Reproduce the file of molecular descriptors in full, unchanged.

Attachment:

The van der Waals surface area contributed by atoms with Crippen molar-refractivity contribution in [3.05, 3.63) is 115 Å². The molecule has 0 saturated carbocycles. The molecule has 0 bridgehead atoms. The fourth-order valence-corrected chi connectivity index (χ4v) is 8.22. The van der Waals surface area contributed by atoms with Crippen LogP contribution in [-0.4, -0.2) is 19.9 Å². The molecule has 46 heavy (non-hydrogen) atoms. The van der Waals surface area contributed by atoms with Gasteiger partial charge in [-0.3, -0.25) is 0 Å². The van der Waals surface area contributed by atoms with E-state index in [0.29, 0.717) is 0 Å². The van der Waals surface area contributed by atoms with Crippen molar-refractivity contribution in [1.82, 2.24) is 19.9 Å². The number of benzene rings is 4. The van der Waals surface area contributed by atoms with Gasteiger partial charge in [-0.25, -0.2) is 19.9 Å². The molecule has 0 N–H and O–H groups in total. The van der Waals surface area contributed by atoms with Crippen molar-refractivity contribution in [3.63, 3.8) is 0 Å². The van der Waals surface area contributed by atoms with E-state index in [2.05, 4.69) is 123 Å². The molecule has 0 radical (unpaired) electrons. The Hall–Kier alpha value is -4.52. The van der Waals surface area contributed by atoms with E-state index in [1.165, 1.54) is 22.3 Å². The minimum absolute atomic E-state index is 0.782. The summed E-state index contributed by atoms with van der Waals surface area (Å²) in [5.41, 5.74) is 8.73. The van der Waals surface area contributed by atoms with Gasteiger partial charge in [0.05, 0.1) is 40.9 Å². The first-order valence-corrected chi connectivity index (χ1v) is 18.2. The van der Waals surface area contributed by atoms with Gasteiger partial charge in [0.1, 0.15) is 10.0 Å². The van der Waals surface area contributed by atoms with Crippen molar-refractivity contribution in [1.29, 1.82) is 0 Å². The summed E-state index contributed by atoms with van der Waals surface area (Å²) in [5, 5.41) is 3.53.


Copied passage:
The van der Waals surface area contributed by atoms with Crippen molar-refractivity contribution in [3.05, 3.63) is 115 Å². The molecule has 0 saturated carbocycles. The molecule has 0 bridgehead atoms. The fourth-order valence-corrected chi connectivity index (χ4v) is 8.22. The van der Waals surface area contributed by atoms with Crippen LogP contribution in [-0.4, -0.2) is 19.9 Å². The molecule has 46 heavy (non-hydrogen) atoms. The van der Waals surface area contributed by atoms with Gasteiger partial charge in [-0.3, -0.25) is 0 Å². The van der Waals surface area contributed by atoms with E-state index in [0.29, 0.717) is 0 Å². The van der Waals surface area contributed by atoms with Crippen molar-refractivity contribution in [1.82, 2.24) is 19.9 Å². The number of benzene rings is 4. The van der Waals surface area contributed by atoms with Gasteiger partial charge in [-0.25, -0.2) is 19.9 Å². The molecule has 0 N–H and O–H groups in total. The van der Waals surface area contributed by atoms with Crippen molar-refractivity contribution in [3.63, 3.8) is 0 Å². The van der Waals surface area contributed by atoms with E-state index in [2.05, 4.69) is 123 Å². The molecule has 0 radical (unpaired) electrons. The Hall–Kier alpha value is -4.52. The van der Waals surface area contributed by atoms with E-state index in [1.165, 1.54) is 22.3 Å². The minimum absolute atomic E-state index is 0.782. The summed E-state index contributed by atoms with van der Waals surface area (Å²) in [5.41, 5.74) is 8.73. The van der Waals surface area contributed by atoms with Gasteiger partial charge in [0.05, 0.1) is 40.9 Å². The first-order valence-corrected chi connectivity index (χ1v) is 18.2. The van der Waals surface area contributed by atoms with Gasteiger partial charge in [0.1, 0.15) is 10.0 Å². The van der Waals surface area contributed by atoms with Crippen molar-refractivity contribution in [1.29, 1.82) is 0 Å². The summed E-state index contributed by atoms with van der Waals surface area (Å²) in [5, 5.41) is 3.53.